On my quest for steampunk (or steampunk inspired) comics, I came across Lady Mechanika, courtesy of one of our local comic books shop here in Porto. I...moreOn my quest for steampunk (or steampunk inspired) comics, I came across Lady Mechanika, courtesy of one of our local comic books shop here in Porto. I quickly discovered this is a notoriously difficult series to find – sadly, only the #1 and #2 issues were available. I’ve yet to find a #0, or the collected first issues, at an affordable price. This bodes well for the series, but not at all for my wallet.
Anyway, on the story. Since I didn’t get a chance to read issue #0, I may be missing something already, but reading issue #1 definitely peaked my curiosity. The setting is an alternative Victorian Era. Mechanika, the most advanced city in the Commonwealth, lends its name to the heroin, Lady Mechanika, a girl part human, part machine, who was found locked up in a laboratory surrounded by corpses, with no memory of her past life. With her unique mechanical abilities, she spends her time solving mysteries and doing detective work, while searching constantly for clues to her past life and who might be responsible for her transformation.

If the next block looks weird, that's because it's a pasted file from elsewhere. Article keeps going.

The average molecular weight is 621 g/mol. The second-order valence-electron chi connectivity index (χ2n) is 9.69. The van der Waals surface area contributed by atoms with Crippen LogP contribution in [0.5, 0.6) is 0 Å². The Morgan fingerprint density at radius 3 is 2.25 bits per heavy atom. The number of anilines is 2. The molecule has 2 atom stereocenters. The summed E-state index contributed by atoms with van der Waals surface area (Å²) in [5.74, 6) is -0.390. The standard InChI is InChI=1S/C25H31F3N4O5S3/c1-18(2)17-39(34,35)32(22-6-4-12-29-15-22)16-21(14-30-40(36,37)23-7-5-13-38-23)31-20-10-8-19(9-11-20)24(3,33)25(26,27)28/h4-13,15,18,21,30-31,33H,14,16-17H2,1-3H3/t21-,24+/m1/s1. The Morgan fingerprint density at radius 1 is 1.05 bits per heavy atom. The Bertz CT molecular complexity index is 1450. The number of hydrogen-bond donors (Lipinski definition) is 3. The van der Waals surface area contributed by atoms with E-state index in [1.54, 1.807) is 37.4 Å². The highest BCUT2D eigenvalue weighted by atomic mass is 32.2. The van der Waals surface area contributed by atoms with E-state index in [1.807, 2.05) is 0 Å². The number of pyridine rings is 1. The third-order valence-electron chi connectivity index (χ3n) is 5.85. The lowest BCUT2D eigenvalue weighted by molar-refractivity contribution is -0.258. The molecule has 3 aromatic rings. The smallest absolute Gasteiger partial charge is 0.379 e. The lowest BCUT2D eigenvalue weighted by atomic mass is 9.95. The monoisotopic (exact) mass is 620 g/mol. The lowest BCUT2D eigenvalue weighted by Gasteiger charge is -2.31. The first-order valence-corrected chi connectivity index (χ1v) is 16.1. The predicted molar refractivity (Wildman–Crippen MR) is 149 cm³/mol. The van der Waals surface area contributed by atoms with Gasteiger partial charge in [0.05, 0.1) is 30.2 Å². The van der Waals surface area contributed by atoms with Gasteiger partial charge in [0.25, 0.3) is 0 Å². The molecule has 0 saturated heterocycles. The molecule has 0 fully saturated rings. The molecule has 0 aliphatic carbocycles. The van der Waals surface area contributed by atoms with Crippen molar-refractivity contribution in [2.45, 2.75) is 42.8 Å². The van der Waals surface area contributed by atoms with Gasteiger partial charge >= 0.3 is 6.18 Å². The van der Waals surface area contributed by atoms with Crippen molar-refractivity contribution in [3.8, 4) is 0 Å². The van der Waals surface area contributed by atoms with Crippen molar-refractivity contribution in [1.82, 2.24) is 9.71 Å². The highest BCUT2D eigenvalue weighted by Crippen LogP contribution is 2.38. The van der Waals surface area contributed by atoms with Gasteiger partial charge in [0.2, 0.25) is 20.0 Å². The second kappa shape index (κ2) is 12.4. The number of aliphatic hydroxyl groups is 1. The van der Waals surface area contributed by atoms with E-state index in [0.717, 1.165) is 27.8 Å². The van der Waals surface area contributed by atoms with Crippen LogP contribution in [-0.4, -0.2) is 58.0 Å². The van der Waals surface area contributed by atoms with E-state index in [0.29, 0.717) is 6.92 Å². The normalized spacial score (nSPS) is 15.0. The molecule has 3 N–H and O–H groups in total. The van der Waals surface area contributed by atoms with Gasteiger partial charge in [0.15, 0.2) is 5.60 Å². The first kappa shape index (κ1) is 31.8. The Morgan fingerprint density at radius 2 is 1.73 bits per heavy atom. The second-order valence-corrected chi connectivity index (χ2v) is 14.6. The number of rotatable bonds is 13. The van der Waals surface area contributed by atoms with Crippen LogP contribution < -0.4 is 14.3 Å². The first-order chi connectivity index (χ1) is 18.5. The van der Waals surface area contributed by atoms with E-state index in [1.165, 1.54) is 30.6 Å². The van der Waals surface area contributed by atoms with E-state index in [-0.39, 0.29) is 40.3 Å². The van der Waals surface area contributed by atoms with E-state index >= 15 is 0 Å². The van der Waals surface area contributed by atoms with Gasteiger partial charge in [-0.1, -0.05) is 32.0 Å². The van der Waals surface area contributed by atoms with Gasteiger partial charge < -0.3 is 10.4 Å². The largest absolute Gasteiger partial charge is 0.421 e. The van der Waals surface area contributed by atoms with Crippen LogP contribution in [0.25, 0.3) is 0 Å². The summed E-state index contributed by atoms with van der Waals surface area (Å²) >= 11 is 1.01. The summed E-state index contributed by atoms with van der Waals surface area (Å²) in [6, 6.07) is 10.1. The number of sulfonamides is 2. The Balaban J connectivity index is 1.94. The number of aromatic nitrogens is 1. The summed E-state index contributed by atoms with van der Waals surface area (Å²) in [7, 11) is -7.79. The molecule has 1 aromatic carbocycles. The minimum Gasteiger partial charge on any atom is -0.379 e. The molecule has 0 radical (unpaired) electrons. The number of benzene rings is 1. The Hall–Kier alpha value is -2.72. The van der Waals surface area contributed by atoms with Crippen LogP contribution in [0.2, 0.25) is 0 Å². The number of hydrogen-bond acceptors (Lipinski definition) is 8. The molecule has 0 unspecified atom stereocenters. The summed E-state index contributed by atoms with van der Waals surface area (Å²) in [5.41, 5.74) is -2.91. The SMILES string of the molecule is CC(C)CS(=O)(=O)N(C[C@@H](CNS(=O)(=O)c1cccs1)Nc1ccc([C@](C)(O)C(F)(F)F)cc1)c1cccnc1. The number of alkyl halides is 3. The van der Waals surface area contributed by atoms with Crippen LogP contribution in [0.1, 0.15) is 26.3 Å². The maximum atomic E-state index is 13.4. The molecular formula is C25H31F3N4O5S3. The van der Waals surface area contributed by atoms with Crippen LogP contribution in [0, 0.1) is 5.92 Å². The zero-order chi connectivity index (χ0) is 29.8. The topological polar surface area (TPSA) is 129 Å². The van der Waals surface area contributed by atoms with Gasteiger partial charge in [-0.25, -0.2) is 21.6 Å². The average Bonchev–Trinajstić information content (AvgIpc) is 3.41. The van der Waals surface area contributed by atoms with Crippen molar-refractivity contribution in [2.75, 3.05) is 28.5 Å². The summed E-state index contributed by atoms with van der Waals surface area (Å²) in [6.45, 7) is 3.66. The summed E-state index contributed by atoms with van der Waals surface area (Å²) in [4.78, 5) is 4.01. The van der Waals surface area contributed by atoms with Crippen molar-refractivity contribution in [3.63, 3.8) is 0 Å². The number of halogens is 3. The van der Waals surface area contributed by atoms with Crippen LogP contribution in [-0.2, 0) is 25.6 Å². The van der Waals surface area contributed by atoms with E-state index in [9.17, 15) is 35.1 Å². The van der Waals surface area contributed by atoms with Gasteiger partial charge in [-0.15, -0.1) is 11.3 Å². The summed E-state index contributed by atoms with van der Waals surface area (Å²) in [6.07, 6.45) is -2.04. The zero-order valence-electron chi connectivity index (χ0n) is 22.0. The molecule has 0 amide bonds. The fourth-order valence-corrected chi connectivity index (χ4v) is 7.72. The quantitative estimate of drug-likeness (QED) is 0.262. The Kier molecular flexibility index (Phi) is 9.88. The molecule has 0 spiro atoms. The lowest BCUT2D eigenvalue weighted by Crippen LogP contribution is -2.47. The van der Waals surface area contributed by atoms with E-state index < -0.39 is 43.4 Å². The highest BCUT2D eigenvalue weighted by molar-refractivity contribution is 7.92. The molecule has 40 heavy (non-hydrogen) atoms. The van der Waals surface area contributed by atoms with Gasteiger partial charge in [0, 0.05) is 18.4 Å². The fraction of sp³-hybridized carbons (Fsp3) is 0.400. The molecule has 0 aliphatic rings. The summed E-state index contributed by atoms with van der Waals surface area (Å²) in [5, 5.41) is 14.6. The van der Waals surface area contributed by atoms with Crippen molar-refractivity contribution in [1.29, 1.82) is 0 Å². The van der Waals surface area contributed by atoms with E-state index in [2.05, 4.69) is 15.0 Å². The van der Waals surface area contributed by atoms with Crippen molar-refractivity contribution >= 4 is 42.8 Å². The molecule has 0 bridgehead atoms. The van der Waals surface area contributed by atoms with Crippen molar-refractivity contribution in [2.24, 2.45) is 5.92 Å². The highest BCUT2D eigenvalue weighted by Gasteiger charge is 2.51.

In this issue, a young girl with mechanical claws is being chased through the woods. She manages to dodge her attackers and lands on a train going to Mechanika. Who are the people chasing her? Is this girl related to Lady Mechanika, and in what way?
The first thing you notice about this series is the quality of the covers. There are many different ones for each issue, each absolutely gorgeous. Inside, the artwork continues to amaze – the colors, the drawing, panels, all come together to produce an atmosphere that blends industrial, vintage, Victorian and sci-fi elements. The wealth of details is amazing, and steampunk fans will not be disappointed.
A story about a CIA-backed brigade of people who are supposed to keep superheroes in check,...morePosted on my book blog.
That was... Interesting, I suppose.
A story about a CIA-backed brigade of people who are supposed to keep superheroes in check, because apparently all superheroes are vicious, murderous rapists, and just all-around horrible human beings. And the only way to fight them is to get an equally vicious group of humans who hate them, give them a compound that effectively turns them into superheroes as well (the irony of the situation!), and unleash them upon the "supes" to remind them who's boss.
I guess I just don't see the appeal of extremely gratuitous revenge stories like this, where most of the characters end up acting like caricatures of themselves, with only a couple of them being believably human. I'll still read the second volume to see if it gets any better, as some of the characters have potential... But I'm not keeping my hopes up.(less)
"American Vampire" follows the appearance of a new breed of vampire, an "evolution" that happens when the vampires from Europe...morePosted on my book blog.